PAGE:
Wood has traditionally been used as the chief material in Japan, along with traditional Japanese architecture. Statues are often lacquered, gilded, or brightly painted, although there are little traces on the surfaces. Bronze and other metals are not used. Other materials, such as stone and pottery, have had extremely important roles in the plebeian beliefs. Khóa luận: Tìm hiểu văn hóa chào hỏi của Việt Nam và Nhật Bản


The music of Japan includes a wide array of performers in distinct styles both traditional and modern. The word for music in Japanese is 音楽 (ongaku), combining the kanji 音 “on” (sound) with the kanji 楽 “gaku” (enjoyment. Japan is the second largest music market in the world, behind the United States, and the largest in Asia, and most of the market is dominated by Japanese artists.[citation needed]

Local music often appears at karaoke venues, which is on lease from the record labels. Traditional Japanese music is quite different from Western Music and is based on the intervals of human breathing rather than mathematical timing.[citation needed] In 1873, a British traveler claimed that Japanese music, “exasperate beyond all endurance the European breast.”[18]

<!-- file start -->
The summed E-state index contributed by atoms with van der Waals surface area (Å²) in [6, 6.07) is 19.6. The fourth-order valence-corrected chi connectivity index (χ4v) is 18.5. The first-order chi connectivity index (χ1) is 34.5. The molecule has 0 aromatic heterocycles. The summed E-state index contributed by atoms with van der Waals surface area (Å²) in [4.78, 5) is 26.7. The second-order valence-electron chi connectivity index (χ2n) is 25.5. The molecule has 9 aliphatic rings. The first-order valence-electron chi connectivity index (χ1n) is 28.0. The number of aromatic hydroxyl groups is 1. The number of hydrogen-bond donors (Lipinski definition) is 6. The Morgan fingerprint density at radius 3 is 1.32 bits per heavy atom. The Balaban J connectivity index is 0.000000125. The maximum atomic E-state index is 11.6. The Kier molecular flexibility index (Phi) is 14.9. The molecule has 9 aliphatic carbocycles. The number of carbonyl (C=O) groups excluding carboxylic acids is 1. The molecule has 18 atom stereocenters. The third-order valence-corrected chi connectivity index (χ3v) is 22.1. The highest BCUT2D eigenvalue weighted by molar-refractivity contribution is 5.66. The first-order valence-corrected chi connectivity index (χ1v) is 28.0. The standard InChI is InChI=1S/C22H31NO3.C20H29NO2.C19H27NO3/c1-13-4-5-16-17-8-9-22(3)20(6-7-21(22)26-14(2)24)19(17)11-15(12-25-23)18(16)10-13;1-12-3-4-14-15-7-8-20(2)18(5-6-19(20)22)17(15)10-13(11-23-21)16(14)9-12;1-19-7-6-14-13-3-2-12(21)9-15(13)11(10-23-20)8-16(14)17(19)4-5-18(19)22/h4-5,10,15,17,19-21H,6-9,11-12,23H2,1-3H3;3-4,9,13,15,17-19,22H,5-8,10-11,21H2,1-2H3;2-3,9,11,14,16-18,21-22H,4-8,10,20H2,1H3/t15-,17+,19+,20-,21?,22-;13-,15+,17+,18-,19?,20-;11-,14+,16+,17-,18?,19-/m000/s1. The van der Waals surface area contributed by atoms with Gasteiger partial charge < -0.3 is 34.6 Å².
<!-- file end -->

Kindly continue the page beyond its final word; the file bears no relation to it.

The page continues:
Through a long culinary past, the Japanese have developed sophisticated and refined cuisine. In more recent years, Japanese food has become fashionable and popular in the United States, Europe, and many other areas. Dishes such as sushi, tempura, noodles, and teriyaki are some of the foods that are commonly known. The Japanese diet consists principally of rice; fresh, lean seafood; and pickled or boiled vegetables. The healthy Japanese diet is often believed to be related to the longevity of Japanese people.

Popular culture

Japanese popular culture not only reflects the attitudes and concerns of the present day, but also provides a link to the past. Popular films, television programs, manga, music, anime and video games all developed from older artistic and literary traditions, and many of their themes and styles of presentation can be traced to traditional art forms. Contemporary forms of popular culture, much like the traditional forms, provide not only entertainment but also an escape for the contemporary Japanese from the problems of an industrial world.